When I was 10 years old, my mom had breast cancer. She was in the late thirties, was raising three kids while finishing her PhD and having an academic career, and restoring an old house. Back then, I lived in my own world, like any other child, I suppose. Both my parents and the rest of my family tried to protect my siblings and me from the unspeakable illness, so we were never informed of what was going on. However, being the eldest one, I could not help but notice that there was something wrong with my her…little things had changed…her hair was shorter, she had lost weight, looked more tired, laughed less, and all in all felt more distant and oblivious to my life. She was lucky: it had not spread and was erradicated…it has not come back to this day…32 years later. Looking back, I can imagine the shame she felt for having cancer and having to go through a traumatic and uncertain treatment, since she refuses to speak about it. But most of all, I feel deep admiration for her courage to confront her fear of dying and leaving us prematurely, like her father did, fighting to survive and defeat the monster. But most importantly, I can see clearly now that it must have been quite daunting to hide her feelings from us, so that we would grow up without fearing we would live the same fate.

Naturally, discovering the truth ten years later from somebody else’s mouth was shocking at first, but then liberating, since it all made finally sense to me. It was like putting some key pieces of the childhood puzzle together.

Little did I know that from that moment on, though, I would start developing a very common anxiety among women: will I get cancer or not? I would tell myself the best thing -of course- is prevention, and so I embarked into my own methodical preventive quest. What exactly does that mean, you ask yourself. Well, for starters, I would convince my gynecologists (yes, I had to have more than one…consecutively, thank God…because you can never trust one opinion only) that I needed to have the typical exams a woman can have after she becomes 40 (mamogramm, and physical examination) even though I was twenty something. Not that I would have them every six months…but still, I was becoming a hyppocondriac…Charming! In my thirties, my daughter was born, which gave me a stronger drive to keep healthy and alive….(btw, I can totally emphasize with Angelina Jolie for having taken such a brave decision…). So, what does a prevention oriented person do? Get more sophisticated tests (MRIs, papsmears, etc.) in order to have as many angles covered…, compare results, ask different doctors, and worry, no matter what. At thin point, Woody Allen was like an alter ego for me, no doubt about it…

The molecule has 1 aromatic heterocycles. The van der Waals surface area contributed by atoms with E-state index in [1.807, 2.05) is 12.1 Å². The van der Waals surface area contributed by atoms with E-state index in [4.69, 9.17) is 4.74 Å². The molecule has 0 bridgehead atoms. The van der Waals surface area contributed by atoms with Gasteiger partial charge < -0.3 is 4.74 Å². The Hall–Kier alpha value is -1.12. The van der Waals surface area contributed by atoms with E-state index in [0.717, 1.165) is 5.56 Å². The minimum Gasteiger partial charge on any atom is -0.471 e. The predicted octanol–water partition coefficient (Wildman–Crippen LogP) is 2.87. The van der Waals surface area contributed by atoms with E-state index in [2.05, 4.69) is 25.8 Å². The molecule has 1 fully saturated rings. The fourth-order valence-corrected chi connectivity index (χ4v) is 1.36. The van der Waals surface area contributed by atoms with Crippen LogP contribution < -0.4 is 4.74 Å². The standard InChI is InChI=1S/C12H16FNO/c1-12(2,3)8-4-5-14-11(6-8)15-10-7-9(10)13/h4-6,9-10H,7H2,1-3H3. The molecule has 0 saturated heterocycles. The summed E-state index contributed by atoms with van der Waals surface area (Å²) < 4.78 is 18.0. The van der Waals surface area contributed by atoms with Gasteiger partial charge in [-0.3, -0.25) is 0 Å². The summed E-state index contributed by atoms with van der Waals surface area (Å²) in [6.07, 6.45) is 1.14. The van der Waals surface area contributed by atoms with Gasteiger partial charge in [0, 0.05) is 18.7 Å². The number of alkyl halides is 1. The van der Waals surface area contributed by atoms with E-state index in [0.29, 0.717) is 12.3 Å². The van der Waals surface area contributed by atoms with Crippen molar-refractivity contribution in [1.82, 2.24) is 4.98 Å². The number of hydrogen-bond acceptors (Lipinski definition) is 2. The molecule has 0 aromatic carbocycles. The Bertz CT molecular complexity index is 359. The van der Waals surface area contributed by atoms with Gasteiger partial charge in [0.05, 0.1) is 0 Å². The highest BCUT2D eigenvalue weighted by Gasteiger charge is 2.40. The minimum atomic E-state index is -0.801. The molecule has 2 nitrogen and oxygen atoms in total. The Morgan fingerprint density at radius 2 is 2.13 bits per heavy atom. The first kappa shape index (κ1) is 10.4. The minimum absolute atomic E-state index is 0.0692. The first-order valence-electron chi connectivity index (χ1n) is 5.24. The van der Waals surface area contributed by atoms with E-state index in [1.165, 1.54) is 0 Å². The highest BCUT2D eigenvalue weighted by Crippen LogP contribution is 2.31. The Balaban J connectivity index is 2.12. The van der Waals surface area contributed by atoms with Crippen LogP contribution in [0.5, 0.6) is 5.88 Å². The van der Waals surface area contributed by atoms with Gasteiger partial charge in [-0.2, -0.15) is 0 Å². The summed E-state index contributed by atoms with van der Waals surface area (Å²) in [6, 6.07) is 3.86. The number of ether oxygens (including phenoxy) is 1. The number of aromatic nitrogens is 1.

The next level was to give alternative therapies a try. Diligently, I did my 200 hours yoga teacher training in a wonderful studio in Washington, DC. It is amazing what good breathing, asanas and meditation can do for anxiety and low intensity depression, honestly. Giving yoga classes is as much a selfless as a selfish exercise: I love both helping people get more balanced and in tune with their bodies and sould, and the wonderful curative quality that my own words have on myself. Kind of un-programming in my brain all those years of pessimistic and over critical Spanish culture. Massage, accupuncture, reiki, healthy eating, are important allies to keep me sane, but nothing is definitive….it takes hard work to keep on track. I know you know. With life insistently happening in your face, the old ‘friends’ –fear, worry, and anxiety– pay unexpected visits. Boy, they like to chat nonsense…:) Hence the name of this blog, btw, in case you were still wondering…:)

This week I went to listen to a cancer prevention talk by a psychologist and reiki master. Apart from the usual causes of cancer that we all know, she mentioned one that left me a bit surprised…and that is quite something, after all these years of reading about the subject. She said there is a theory that cancer (and other illnesses) are a karmic disease. It is somehow related to unforgiven pain and unfinished relationships in our (present or previous) life, and she suggested to do some regressions to identify the unresolved issue (some deep offence or injustice). Worth yet another preventive try…! Naturally…!
Having family members and friends getting sick every now and then, I have to remind myself that this is no way of living life: we need to trust our bodies, and let go of the useless chatter of the mind. Get out of the brain and come back to the heart, daring to jump in a leap of faith, and follow your instincts, but always listening to the subtle signs your body gives you at all times. Rest, eat, breath, watch, run, stay, laugh, floss, caress, embrace, kiss, be present, say what you feel….live your life!

About imperfection, unrealistic expectations, and the art of contentment